Would you like to subscribe
to the FamZoo blog?
We will send you an email whenever
there is a new post.
close this window

Skip-Generation Connections

A recent (Friday, August 18th) letter to the editor in the Wall Street Journal caught my eye. The letter was a reaction to an earlier (August 1st) editorial that characterized America is an "insanely child-centered country". The reaction carefully - and correctly, in my opinion - pointed out the distinction between doting on children and connecting with them. One should not confuse the two. As per the original editorial, we need to be less child-centered when it comes to the doting angle, but, as per the subsequent letter to the editor, we need to be more child-centered when it comes to creating meaningful intergenerational connections. The letter to the editor goes on to cite a plethora of research corroborating the importance of meaningful intergenerational relationships in stemming the onslaught of high risk behavior in kids (substance abuse, violence, anti-social behavior, academic failure, etc.). Makes perfect sense.

This exchange in the Wall Street Journal reminded me of a class of intergenerational relationship that I think is of particular value: the "skip-generation" relationship. The relationship between a grandson and a grandfather is a typical (but by no means the only) example. In my own experience, I have found that even the most subtle and brief skip-generation connections can leave incredibly profound, lasting impressions. Impressions that help reinforce and shape subsequent lifetimes of beliefs and behaviors.

For example, my two grandfathers left very lasting impressions on me, despite the fact that we spent relatively little time together. It would be quite an ambitious project to do sufficient justice to those deep impressions here, so instead of attempting to articulate them in detail, I will just engage in a very brief free-association and share a few photos in hopes that they might convey at least a flavor of what was passed along.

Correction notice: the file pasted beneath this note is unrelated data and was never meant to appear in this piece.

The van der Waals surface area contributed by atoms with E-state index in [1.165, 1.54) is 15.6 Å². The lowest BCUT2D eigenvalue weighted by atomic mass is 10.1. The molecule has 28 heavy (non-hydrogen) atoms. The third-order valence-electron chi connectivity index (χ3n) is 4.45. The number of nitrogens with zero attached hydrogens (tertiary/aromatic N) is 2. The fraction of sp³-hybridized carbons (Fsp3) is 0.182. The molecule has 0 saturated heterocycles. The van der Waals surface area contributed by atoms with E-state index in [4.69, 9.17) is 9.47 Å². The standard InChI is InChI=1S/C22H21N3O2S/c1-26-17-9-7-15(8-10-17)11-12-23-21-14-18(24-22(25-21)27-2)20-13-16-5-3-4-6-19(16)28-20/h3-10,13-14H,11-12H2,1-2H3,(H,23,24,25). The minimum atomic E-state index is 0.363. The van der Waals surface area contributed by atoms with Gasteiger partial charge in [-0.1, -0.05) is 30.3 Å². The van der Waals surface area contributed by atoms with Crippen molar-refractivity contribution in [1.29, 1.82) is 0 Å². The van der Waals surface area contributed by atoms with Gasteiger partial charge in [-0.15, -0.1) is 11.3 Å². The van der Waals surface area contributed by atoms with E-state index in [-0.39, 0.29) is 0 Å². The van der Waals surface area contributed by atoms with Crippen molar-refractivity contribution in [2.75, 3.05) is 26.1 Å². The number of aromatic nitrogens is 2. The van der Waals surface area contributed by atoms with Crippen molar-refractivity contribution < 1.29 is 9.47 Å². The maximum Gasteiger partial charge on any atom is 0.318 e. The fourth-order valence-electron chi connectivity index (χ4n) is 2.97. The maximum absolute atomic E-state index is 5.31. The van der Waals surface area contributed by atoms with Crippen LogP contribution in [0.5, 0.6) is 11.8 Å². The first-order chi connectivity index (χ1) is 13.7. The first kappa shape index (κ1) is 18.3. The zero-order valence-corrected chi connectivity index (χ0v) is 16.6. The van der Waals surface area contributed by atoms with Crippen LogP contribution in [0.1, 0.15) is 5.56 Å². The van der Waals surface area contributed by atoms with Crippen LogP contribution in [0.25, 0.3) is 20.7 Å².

Grandpa Herb (my paternal grandfather): firm handshake, eye contact, the gentle sing-song "hellooOOoooOOooo"; respectful, humble, straightforward, simple, clean, meticulous, practical, athletic; organized toolbox, handy pocketknife, sturdy monogrammed HMD bar glasses, Stanford University.

Grandpa Herb at my wedding in 1984.

"Buddie" (my maternal grandfather): the name says it all, ready chuckle, twinkling eyes, arrowheads, stetson hat, bolo tie, aromatic cigar, the ranch, the land, my mother's beloved "Daddy" (that's her hand on his shoulder below).

Buddie, circa 1954.
My brother, Buddie, and me. One of my all-time favorite photos.
Skip-generation keepsakes - wonderful everyday reminders through which the connections live on.

As parents, I think we have a responsibility to facilitate these connections without trying to artificially shape them - to create the opportunities without trying to guide the outcomes.

I am also convinced that technology can play a positive role in facilitating meaningful everyday skip-generation connections. Email, online photo sharing, streaming audio/video and all kinds of other emerging technologies present intriguing new opportunities to forge meaningful connections and break down traditional barriers of geography and time.

That reminds me, I need to upload those photos of my son's birthday this weekend so the grandparents can check them out. Should spark a conversation or two...

Post a Comment